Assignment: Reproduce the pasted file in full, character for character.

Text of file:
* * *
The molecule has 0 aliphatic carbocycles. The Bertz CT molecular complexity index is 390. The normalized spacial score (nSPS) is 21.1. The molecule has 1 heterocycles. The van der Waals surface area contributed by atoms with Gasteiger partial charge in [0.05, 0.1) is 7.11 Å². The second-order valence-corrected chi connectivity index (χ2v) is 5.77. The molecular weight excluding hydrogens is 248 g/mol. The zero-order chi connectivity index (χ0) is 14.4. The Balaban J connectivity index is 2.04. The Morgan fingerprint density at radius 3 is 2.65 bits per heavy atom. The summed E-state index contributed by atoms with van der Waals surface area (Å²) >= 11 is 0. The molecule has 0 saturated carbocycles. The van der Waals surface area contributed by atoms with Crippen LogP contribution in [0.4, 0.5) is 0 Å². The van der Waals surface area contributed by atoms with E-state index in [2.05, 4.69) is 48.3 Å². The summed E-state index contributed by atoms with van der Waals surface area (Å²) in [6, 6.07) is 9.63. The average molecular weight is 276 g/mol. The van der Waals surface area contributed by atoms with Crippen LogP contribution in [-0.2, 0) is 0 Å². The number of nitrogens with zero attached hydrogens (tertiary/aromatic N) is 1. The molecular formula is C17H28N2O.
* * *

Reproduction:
The molecule has 0 aliphatic carbocycles. The Bertz CT molecular complexity index is 390. The normalized spacial score (nSPS) is 21.1. The molecule has 1 heterocycles. The van der Waals surface area contributed by atoms with Gasteiger partial charge in [0.05, 0.1) is 7.11 Å². The second-order valence-corrected chi connectivity index (χ2v) is 5.77. The molecular weight excluding hydrogens is 248 g/mol. The zero-order chi connectivity index (χ0) is 14.4. The Balaban J connectivity index is 2.04. The Morgan fingerprint density at radius 3 is 2.65 bits per heavy atom. The summed E-state index contributed by atoms with van der Waals surface area (Å²) >= 11 is 0. The molecule has 0 saturated carbocycles. The van der Waals surface area contributed by atoms with Crippen LogP contribution in [0.4, 0.5) is 0 Å². The van der Waals surface area contributed by atoms with E-state index in [2.05, 4.69) is 48.3 Å². The summed E-state index contributed by atoms with van der Waals surface area (Å²) in [6, 6.07) is 9.63. The average molecular weight is 276 g/mol. The van der Waals surface area contributed by atoms with Crippen LogP contribution in [-0.2, 0) is 0 Å². The number of nitrogens with zero attached hydrogens (tertiary/aromatic N) is 1. The molecular formula is C17H28N2O.